Something a bit different this time. Though most of us 40k players typically prefer to avoid nasty things like ‘running around’ and ‘the sun’, it is sometimes nice to go outside to the woods and be a nerd there instead of just at the table top. Live Action Role Play, or LARP, is one such way of doing that.
Last September I started playing in Fools and Heroes – one of the UK-wide LARP systems, mainly at my wife’s repeated insistence that I would like it. And, as is usually the case, she was right. It has quickly become a big part of my life, once I was able to properly get into the mindset. I wouldn’t say it’s for everyone, but I would definitely recommend it to people who like TTRPGs like D&D and want something a bit more physical and involved. In this post I’m going to run through some of the things that initially put me off and my newbie tips on how I overcame those things.
This is me! I play a Halfling Alchemist called Basil Goodbread, which is quite fun for me because it allows me to interact with the community during down time (by making and selling potions) and also excuses me from being a scrub at fighting. As many of you may know, I do love Halflings
, so I’m enjoying playing into this by bringing a pouch full of flapjacks and talking like The Wurzels
(well maybe not quite
like that). I think choosing/creating the right character really helped me get into the hobby, but we’ll get to that later.
The first thing that put me off was really the cost of getting involved. I think my kit looks pretty good now, but it’s not trivially cheap to get all that stuff. It is however, also not as expensive as you might think. I’d liken it to the expense of a 40k army, in that you can indeed spend loads on it, but you don’t need to put that much in to begin with and there are usually plenty of people who are willing to help you out by lending you stuff to get you started. I pinched plenty of things that the wife wasn’t using, and she also helped out by making me some awesome hairy feet.
So like many hobbies, you can easily start out with very little and build up your collection over time, once you are sure you like it and when you have a better idea of what you want to do. Then you can go crazy! As you can see, there are some colourful characters around.
The next stumbling block for me was system mastery – or rather, getting over the fact that starting out I would both not know how the system works and not being very good at it. Like most games, there are rules, and learning those rules is best done in play. In addition, there is the physical skills of fighting with latex weapons and having awareness of your surroundings, as well as the improv skills required to act in character most of the time. In short, it was a bit overwhelming.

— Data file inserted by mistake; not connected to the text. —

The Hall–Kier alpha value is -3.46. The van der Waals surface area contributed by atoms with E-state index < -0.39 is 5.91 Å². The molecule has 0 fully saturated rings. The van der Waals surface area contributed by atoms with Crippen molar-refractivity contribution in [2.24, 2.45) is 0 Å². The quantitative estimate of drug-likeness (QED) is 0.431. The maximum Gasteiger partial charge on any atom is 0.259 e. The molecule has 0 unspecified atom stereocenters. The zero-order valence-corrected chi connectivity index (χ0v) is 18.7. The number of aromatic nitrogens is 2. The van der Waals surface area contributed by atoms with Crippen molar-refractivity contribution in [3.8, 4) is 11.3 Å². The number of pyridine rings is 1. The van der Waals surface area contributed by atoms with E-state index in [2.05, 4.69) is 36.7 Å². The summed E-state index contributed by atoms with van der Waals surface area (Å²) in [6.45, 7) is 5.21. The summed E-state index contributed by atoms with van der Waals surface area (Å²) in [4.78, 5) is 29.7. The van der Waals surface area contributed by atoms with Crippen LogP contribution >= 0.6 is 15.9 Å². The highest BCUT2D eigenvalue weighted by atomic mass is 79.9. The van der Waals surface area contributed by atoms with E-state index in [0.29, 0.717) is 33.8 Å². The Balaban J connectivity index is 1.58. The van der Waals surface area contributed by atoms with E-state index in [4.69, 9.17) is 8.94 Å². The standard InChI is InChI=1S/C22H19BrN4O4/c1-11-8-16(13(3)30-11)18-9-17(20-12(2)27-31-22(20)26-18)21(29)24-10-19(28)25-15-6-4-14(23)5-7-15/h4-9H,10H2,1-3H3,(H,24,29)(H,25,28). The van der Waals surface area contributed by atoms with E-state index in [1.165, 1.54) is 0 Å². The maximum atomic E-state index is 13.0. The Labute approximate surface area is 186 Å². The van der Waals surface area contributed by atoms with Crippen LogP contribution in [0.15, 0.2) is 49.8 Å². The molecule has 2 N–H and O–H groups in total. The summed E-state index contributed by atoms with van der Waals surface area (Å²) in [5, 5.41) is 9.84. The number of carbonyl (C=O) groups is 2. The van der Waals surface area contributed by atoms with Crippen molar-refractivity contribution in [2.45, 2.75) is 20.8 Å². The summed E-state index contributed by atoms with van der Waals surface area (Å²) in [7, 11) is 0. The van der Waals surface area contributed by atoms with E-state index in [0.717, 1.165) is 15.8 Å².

Here again, the key was to build up to it. Learning the system by playing from the back of the party and running away from danger, slowly gathering knowledge to better understand what was going on. Again, there was and is a lot of support from the other players. Getting a call wrong (e.g. “I Resist that Spell” vs “No Effect!”) is common and understood, and everyone seems happy to explain.
You also get to learn what to do when it’s all kicking off pretty quickly. Even playing a largely non-combat based character, I’ve started to pick up skills through ‘monstering’ – playing the bad guys (Fools and Heroes splits the players into characters and monsters at the start of each session, then you swap roles at the mid point), which I can now use to put up a bit more of a fight for the good side. This has made me more confident, which has in turn improved my ability to play my character and interact with the others.
This links to the final issue I had to really get into the game – how to play my character. For the first few months I struggled to really make an impact and make the character feel memorable or charismatic. But what I hadn’t realised is that in turning up and playing, in meeting people and handing out flapjacks to them, I had been building up a network of friends and allies that I could interact with. I was becoming part of the awesome community. That’s what really helped me over the last hurdle and got me hooked.
So now I’m addicted to this hobby, and I can’t wait to see what adventures Basil Goodbread gets up to in the future. Hopefully this post was enjoyable and maybe even informative. If you like the sound of it and want to get involved, I can recommend F&H for UK people, just find a branch near you
and get in contract!
Special thanks to Bailey Erikson and Izzi Wade who took these photos, and to all those who attended Leeds branch and agreed to let me use their pictures.